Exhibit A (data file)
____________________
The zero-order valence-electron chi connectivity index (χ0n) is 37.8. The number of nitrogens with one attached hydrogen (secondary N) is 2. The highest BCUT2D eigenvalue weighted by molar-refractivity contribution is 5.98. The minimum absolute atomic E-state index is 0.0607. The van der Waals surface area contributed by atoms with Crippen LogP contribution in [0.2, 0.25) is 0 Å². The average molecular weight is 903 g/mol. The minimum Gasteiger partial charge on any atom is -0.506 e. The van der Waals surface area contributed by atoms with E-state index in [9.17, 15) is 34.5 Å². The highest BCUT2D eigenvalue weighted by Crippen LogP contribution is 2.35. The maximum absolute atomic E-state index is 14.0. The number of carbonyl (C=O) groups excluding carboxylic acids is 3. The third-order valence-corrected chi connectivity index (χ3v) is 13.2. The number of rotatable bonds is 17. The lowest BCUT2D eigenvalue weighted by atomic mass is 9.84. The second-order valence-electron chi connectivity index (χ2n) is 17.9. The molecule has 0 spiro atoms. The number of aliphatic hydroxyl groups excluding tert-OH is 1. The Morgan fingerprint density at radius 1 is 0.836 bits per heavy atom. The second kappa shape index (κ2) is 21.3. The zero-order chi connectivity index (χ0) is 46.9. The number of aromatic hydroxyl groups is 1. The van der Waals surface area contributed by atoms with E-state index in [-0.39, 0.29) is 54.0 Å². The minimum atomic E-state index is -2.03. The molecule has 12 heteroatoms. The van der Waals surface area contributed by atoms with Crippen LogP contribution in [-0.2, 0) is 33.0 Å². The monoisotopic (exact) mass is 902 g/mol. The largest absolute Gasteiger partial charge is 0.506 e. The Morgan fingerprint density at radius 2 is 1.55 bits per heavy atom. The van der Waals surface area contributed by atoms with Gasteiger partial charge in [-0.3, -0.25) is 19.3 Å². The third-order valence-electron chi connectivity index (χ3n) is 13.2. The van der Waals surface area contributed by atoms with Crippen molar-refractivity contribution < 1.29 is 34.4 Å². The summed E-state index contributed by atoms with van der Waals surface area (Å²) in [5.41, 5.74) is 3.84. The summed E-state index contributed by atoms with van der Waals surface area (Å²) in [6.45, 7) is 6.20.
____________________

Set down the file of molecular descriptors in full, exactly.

The zero-order valence-electron chi connectivity index (χ0n) is 37.8. The number of nitrogens with one attached hydrogen (secondary N) is 2. The highest BCUT2D eigenvalue weighted by molar-refractivity contribution is 5.98. The minimum absolute atomic E-state index is 0.0607. The van der Waals surface area contributed by atoms with Crippen LogP contribution in [0.2, 0.25) is 0 Å². The average molecular weight is 903 g/mol. The minimum Gasteiger partial charge on any atom is -0.506 e. The van der Waals surface area contributed by atoms with E-state index in [9.17, 15) is 34.5 Å². The highest BCUT2D eigenvalue weighted by Crippen LogP contribution is 2.35. The maximum absolute atomic E-state index is 14.0. The number of carbonyl (C=O) groups excluding carboxylic acids is 3. The third-order valence-corrected chi connectivity index (χ3v) is 13.2. The number of rotatable bonds is 17. The lowest BCUT2D eigenvalue weighted by atomic mass is 9.84. The second-order valence-electron chi connectivity index (χ2n) is 17.9. The molecule has 0 spiro atoms. The number of aliphatic hydroxyl groups excluding tert-OH is 1. The Morgan fingerprint density at radius 1 is 0.836 bits per heavy atom. The second kappa shape index (κ2) is 21.3. The zero-order chi connectivity index (χ0) is 46.9. The number of aromatic hydroxyl groups is 1. The van der Waals surface area contributed by atoms with E-state index in [-0.39, 0.29) is 54.0 Å². The minimum atomic E-state index is -2.03. The molecule has 12 heteroatoms. The van der Waals surface area contributed by atoms with Crippen LogP contribution in [-0.2, 0) is 33.0 Å². The monoisotopic (exact) mass is 902 g/mol. The largest absolute Gasteiger partial charge is 0.506 e. The Morgan fingerprint density at radius 2 is 1.55 bits per heavy atom. The van der Waals surface area contributed by atoms with Gasteiger partial charge in [-0.3, -0.25) is 19.3 Å². The third-order valence-electron chi connectivity index (χ3n) is 13.2. The van der Waals surface area contributed by atoms with Crippen molar-refractivity contribution < 1.29 is 34.4 Å². The summed E-state index contributed by atoms with van der Waals surface area (Å²) in [5.41, 5.74) is 3.84. The summed E-state index contributed by atoms with van der Waals surface area (Å²) in [6.45, 7) is 6.20.